It is widely accepted in the modern world that an independent nation has the authority to control who may enter its borders. As long as this principle is accepted, persons entering a country will be subject to some kind of confirmation or examination; and as long as that is true, the potential exists for whatever system is put in place to conduct those examinations to become overloaded. The result is delay, and in order to maintain the orderly entry, some kind of living arrangements for the people waiting to enter (or not) must be maintained.
This possible situation is being played out in reality in the United States along our southern border with Mexico. The situation further is not quite captured by this neutral language, as there are both widespread failures and evils due to enforcement of policies not appropriate to the overloaded situation – possibly not appropriate at all – and scattered but mainly reliable reports of intentional abuses.
Quite recently the concern over the living conditions provided, together with these reports of abuses, has led some to term the detention centers “concentration camps”. In a technical sense, the term is accurate, but it has been mainly used to invoke the horde of negative connotations the term has acquired in the popular mind by its association with Nazi Germany. Those connotations are unfortunate because they imply an intentional evil where the situation we are dealing with is, primarily, accidental. Certainly some of the abusers may feel enabled by the anti-immigrant rhetoric and feelings of President Trump, other politicians, or their own supervisors: but the institutional problems would exist in the most welcoming possible society, as long as it as accepted that entry to a country may justly be controlled. Further, if the general principle that entry to a country should be monitored is correct, it is logically possible that in a given country as a given time, a limiting stance on immigration is reasonable.
Solutions to these immediate problems would take one of three forms:
The orthodox approach would be to increase the resources – monetary, personal, legal – devoted to monitoring and controlling immigration at the crisis points. President Trump’s border wall would fit this category (except that it is not something that can be completed quickly) as would his administration’s deployment of National Guard troops to the border (although it is not clear that this helps directly with the processing of paperwork and so forth that is the real slowing factor). A more direct solution would be to hire more Customs & Border Patrol personnel, on at least a temporary basis. Other steps would include reviewing policies in place and either temporarily suspending normally sound policy which is inadequate to the situation, or replacing policy if it is found fundamentally lacking.
An alternative approach would be to re-evaluate the basic principle. Especially in a world where modernist ideas of democracy ideas are generally accepted – which is to say, the people pre-exist their governments – it is not clear on what grounds a government should be able to stop a person’s travels. The first cause that comes to mind would be self-defense: in other words, the apprehension of criminals, a check on medical conditions, or possibly the confiscation of weapons. And these, almost certainly, will take some time: in the United States, even domestic background checks can take several days. Another potential issue is identifying who exactly – after entry – is a citizen or “really” part of a nation, and who is either passing through or merely resident. So although it is attractive to think we could see entirely free human movement, as long as there are regionally distinct authorities, this is unlikely as even the most minimal and common-sense limits and restrictions produce the same problem as the endorsement of national borders as a principle produces: a time in which travelers or immigrants must wait for authorized entry.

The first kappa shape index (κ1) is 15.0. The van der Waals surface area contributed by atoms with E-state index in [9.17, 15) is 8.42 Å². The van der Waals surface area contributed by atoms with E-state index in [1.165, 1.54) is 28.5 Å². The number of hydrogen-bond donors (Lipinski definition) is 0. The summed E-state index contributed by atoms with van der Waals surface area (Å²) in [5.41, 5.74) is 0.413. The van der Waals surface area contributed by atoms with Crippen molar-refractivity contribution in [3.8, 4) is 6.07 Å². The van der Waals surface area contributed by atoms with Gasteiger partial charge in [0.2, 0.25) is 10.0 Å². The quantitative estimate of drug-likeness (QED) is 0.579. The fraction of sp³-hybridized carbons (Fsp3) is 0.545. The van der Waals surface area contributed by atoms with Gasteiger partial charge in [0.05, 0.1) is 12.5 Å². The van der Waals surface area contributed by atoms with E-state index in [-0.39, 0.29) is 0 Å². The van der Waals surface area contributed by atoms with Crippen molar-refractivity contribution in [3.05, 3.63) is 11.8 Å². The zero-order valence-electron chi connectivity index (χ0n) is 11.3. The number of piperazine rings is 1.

A final possibility – which has been actually advocated for at times by the Democratic party, and was for years the de facto policy for immigrants who had previously entered in an unauthorized fashion – is to maintain all the formal principles as valid, while simply not enforcing them when it is inconvenient or difficult to do so. This is the easiest at any given moment, but is simply procrastination and thus is not really a solution.
I am in favor of the first procedure: specifically in this case an increase in personnel and other resources dedicated to managing this crisis. Because I believe freedom of human movement is a worthwhile ideal, even if (as outlined above) it cannot be fully met in a fallen world, I would hope this would be combined with a re-evaluation and liberalization of the formal requirements for immigration, as well.